For many employers, the Auto-Enrolment Pension Scheme changes their responsibility to help employees prepare for retirement. The vast amount of legislation surrounding the topic and some level of misunderstanding from companies has made the matter confusing for many firms.
However, this simple guide should help you support your employees and not get caught out or fall short of your duties.
Who counts as a worker?
For the sake of the Auto-Enrolment Pension Scheme, a worker is anyone who is under a contract of employment or has a contract to perform work or services personally, which isn't part of their own business. Employers are required to adhere to offer pension support for anyone fitting into these categories, which may include some agency workers depending on their contract.
It's also worth noting that contracts can be verbal and the terms can be implied rather than explicitly stated. It's important that you understand your contractual obligations to both employees and other workers who are contracted to work for you, as you then need to determine what type of worker they are.
There are two main categories of worker that an employer has a responsibility to under Auto-Enrolment; jobholders and entitled workers. The former can then be divided into eligible and non-eligible jobholders.
- Eligible jobholders are automatically enrolled under the scheme. They must be 22 years old but under state pension age and working in the UK. Their earnings must reach the threshold outlined by the Department for Work and Pensions (DWP) and reviewed annually.
- Jobholders are not eligible for automatic enrolment because of their age but can choose to opt into the scheme. They must also work in the UK but their earnings don't have to exceed the threshold in all instances.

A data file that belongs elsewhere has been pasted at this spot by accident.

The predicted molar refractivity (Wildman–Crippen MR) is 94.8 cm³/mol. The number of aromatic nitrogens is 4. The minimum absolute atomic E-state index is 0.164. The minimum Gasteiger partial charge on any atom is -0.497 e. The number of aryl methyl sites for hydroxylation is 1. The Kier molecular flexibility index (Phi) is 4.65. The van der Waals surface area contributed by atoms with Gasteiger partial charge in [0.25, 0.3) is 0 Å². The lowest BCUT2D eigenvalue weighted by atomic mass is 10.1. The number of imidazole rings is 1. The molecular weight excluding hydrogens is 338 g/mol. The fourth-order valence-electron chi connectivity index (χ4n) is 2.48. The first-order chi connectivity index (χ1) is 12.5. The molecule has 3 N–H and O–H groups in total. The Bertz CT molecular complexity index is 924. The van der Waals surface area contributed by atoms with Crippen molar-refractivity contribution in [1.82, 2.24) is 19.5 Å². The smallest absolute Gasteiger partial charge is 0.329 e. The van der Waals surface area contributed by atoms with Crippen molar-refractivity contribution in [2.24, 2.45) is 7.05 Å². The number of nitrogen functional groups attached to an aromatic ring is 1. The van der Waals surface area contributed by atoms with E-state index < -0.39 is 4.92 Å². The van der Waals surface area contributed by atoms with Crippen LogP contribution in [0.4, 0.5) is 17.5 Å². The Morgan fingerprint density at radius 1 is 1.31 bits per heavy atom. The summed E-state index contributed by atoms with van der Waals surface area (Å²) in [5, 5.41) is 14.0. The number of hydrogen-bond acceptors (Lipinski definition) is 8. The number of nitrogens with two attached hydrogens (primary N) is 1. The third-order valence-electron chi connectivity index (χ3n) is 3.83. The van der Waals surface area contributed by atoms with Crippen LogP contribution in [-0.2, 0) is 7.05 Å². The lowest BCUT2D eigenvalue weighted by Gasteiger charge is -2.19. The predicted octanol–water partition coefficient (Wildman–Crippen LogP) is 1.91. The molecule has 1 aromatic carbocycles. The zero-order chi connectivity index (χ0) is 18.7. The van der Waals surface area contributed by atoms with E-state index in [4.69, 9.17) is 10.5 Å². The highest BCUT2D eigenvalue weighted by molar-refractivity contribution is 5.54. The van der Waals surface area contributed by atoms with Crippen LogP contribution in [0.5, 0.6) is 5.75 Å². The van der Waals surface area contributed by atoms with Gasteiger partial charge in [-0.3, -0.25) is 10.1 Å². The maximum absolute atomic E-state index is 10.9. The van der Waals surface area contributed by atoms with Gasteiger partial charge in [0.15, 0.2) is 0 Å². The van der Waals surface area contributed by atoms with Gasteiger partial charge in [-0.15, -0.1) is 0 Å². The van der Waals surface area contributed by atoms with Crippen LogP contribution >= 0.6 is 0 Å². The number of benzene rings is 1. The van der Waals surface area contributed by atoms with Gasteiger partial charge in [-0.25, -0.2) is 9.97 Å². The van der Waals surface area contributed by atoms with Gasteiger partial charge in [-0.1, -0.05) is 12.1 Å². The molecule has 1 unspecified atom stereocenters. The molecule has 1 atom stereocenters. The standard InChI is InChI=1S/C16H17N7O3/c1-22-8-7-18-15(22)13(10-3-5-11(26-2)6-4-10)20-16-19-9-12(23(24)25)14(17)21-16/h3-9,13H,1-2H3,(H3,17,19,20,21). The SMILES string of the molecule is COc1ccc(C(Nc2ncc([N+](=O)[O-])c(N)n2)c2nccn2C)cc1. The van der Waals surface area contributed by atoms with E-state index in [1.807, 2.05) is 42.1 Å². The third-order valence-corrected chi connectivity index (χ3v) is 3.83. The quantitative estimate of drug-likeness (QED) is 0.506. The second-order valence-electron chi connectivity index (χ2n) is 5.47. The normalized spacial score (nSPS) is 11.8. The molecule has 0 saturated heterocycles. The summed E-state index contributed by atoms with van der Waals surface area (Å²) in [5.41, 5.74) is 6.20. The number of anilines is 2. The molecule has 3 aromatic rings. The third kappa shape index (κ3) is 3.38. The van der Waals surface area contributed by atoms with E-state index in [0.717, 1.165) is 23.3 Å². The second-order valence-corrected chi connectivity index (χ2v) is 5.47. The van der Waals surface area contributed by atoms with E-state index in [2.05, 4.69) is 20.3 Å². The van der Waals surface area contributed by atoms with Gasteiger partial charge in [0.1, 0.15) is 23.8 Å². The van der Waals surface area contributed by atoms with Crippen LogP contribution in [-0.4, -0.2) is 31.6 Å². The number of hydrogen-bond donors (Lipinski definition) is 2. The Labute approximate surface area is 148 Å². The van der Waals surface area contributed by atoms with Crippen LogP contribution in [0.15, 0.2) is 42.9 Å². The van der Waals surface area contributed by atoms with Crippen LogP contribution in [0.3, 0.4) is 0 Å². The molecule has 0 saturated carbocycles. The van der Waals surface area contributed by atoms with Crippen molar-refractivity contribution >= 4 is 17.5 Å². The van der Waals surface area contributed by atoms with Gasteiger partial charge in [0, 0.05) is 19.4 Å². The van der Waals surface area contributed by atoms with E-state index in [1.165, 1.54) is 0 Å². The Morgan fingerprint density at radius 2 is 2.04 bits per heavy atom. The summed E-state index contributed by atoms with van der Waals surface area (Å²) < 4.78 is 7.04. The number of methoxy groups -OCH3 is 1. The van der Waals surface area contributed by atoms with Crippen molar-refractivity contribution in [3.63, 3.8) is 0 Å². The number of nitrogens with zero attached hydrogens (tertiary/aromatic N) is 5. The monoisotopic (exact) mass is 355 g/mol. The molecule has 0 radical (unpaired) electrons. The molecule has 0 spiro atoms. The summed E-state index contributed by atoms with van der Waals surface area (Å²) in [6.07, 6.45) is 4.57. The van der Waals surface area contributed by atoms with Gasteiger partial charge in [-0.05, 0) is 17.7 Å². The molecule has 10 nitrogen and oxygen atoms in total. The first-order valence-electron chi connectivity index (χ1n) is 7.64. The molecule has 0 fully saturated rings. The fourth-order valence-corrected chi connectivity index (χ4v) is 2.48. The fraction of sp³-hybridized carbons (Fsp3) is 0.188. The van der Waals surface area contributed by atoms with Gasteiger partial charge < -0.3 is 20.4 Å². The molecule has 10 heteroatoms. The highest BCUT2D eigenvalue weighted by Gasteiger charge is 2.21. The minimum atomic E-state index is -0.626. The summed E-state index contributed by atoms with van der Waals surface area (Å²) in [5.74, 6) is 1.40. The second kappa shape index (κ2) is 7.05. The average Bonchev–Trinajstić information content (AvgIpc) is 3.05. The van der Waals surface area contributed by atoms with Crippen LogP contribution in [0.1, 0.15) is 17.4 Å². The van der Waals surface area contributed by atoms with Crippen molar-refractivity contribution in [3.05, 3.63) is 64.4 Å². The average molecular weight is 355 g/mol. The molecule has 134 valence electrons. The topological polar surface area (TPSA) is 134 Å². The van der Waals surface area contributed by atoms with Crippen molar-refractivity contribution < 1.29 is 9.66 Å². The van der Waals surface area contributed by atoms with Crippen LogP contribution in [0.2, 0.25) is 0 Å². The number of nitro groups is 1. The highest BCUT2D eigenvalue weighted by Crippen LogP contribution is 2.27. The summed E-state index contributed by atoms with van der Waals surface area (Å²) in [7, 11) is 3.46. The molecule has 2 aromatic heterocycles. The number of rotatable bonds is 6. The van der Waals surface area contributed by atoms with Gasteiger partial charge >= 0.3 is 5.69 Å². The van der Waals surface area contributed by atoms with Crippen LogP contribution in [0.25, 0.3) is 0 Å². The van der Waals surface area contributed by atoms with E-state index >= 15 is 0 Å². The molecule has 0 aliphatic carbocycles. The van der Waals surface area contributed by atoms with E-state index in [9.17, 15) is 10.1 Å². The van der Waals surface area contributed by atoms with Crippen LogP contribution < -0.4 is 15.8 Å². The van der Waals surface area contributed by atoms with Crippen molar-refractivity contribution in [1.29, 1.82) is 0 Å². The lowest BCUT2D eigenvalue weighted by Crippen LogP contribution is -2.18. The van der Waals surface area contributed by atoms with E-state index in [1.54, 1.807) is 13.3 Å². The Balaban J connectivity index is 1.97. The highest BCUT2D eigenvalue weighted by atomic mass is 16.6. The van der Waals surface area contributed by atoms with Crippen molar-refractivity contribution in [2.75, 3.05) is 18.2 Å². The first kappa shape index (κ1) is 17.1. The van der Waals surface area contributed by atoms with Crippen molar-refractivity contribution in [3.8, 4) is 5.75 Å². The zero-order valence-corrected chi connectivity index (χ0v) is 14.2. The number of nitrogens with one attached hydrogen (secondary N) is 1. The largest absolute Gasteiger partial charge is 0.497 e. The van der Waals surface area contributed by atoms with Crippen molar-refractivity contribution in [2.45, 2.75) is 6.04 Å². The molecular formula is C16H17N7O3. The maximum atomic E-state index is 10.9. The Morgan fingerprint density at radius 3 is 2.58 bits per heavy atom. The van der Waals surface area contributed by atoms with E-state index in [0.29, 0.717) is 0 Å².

- Entitled workers are free to join a pension scheme but wouldn't automatically be enrolled because their earnings fall below the standard threshold. They must also work in the UK.
What do employers have to do?
If you have at least one worker, you need to declare your compliance with The Pensions Regulator online. You will then have differing responsibilities depending on how your workers are classified.
Employers must automatically enrol any eligible jobholders into an automatic enrolment scheme from the eligible date. You will also need to provide them with information about their enrolment and their right to opt out and back in should they remove themselves. If an eligible jobholder chooses to opt out of the scheme, employers must still support them, including re-enrolling them every three years and paying employer contributions.
Non-eligible jobholders don't need to be automatically enrolled but should be given information on how to opt into an automatic enrolment pension scheme. If they choose to opt in, the non-eligible jobholder must give the employer an ‘opt-in notice’ and you should then enrol them and follow the standard process including paying employer contributions.
Entitled workers also don't need to be enrolled automatically but have the same right as non-eligible jobholders to join a scheme. Employers must give information about their rights to an auto-enrolment scheme and if they choose to opt in, entitled workers must complete a ‘joining notice’. The employer must then arrange membership of a scheme for them and deduct the worker's contributions. However, employers don't have to make a contribution to the scheme.
More information can be found on how workers are classified or preparing for auto-enrolment on The Pensions Regulator website.